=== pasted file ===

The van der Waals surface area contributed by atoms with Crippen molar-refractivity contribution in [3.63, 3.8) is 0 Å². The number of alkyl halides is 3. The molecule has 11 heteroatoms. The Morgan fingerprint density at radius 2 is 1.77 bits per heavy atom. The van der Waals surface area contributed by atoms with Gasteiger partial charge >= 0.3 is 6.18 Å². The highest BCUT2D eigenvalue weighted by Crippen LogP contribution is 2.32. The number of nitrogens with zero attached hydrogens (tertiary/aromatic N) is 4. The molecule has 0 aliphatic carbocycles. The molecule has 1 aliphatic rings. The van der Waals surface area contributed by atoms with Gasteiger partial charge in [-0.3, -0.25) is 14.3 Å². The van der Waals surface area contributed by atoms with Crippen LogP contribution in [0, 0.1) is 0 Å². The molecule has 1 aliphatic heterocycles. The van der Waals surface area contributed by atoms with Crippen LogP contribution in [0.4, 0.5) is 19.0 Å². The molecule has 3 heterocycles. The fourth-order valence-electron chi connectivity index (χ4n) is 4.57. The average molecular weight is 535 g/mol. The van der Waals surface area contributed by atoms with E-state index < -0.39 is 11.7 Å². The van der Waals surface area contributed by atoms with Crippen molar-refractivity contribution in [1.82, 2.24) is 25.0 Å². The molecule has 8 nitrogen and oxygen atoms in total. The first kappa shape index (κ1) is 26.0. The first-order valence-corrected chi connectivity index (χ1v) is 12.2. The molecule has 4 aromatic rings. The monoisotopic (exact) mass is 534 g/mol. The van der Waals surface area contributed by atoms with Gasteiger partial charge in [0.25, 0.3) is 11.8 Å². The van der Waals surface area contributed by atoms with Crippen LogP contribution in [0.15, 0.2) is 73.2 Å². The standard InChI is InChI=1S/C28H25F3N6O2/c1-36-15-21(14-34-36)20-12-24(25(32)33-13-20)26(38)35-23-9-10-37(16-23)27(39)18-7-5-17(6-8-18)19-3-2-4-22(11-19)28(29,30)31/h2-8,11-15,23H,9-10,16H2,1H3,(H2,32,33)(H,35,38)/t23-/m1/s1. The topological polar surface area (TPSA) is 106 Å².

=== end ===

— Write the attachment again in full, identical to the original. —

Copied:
The van der Waals surface area contributed by atoms with Crippen molar-refractivity contribution in [3.63, 3.8) is 0 Å². The number of alkyl halides is 3. The molecule has 11 heteroatoms. The Morgan fingerprint density at radius 2 is 1.77 bits per heavy atom. The van der Waals surface area contributed by atoms with Gasteiger partial charge >= 0.3 is 6.18 Å². The highest BCUT2D eigenvalue weighted by Crippen LogP contribution is 2.32. The number of nitrogens with zero attached hydrogens (tertiary/aromatic N) is 4. The molecule has 0 aliphatic carbocycles. The molecule has 1 aliphatic rings. The van der Waals surface area contributed by atoms with Gasteiger partial charge in [-0.3, -0.25) is 14.3 Å². The van der Waals surface area contributed by atoms with Crippen LogP contribution in [0, 0.1) is 0 Å². The molecule has 1 aliphatic heterocycles. The van der Waals surface area contributed by atoms with Crippen LogP contribution in [0.4, 0.5) is 19.0 Å². The molecule has 3 heterocycles. The fourth-order valence-electron chi connectivity index (χ4n) is 4.57. The average molecular weight is 535 g/mol. The van der Waals surface area contributed by atoms with E-state index < -0.39 is 11.7 Å². The van der Waals surface area contributed by atoms with Crippen molar-refractivity contribution in [1.82, 2.24) is 25.0 Å². The molecule has 8 nitrogen and oxygen atoms in total. The first kappa shape index (κ1) is 26.0. The first-order valence-corrected chi connectivity index (χ1v) is 12.2. The molecule has 4 aromatic rings. The monoisotopic (exact) mass is 534 g/mol. The van der Waals surface area contributed by atoms with Gasteiger partial charge in [0.25, 0.3) is 11.8 Å². The van der Waals surface area contributed by atoms with Crippen LogP contribution in [0.15, 0.2) is 73.2 Å². The standard InChI is InChI=1S/C28H25F3N6O2/c1-36-15-21(14-34-36)20-12-24(25(32)33-13-20)26(38)35-23-9-10-37(16-23)27(39)18-7-5-17(6-8-18)19-3-2-4-22(11-19)28(29,30)31/h2-8,11-15,23H,9-10,16H2,1H3,(H2,32,33)(H,35,38)/t23-/m1/s1. The topological polar surface area (TPSA) is 106 Å².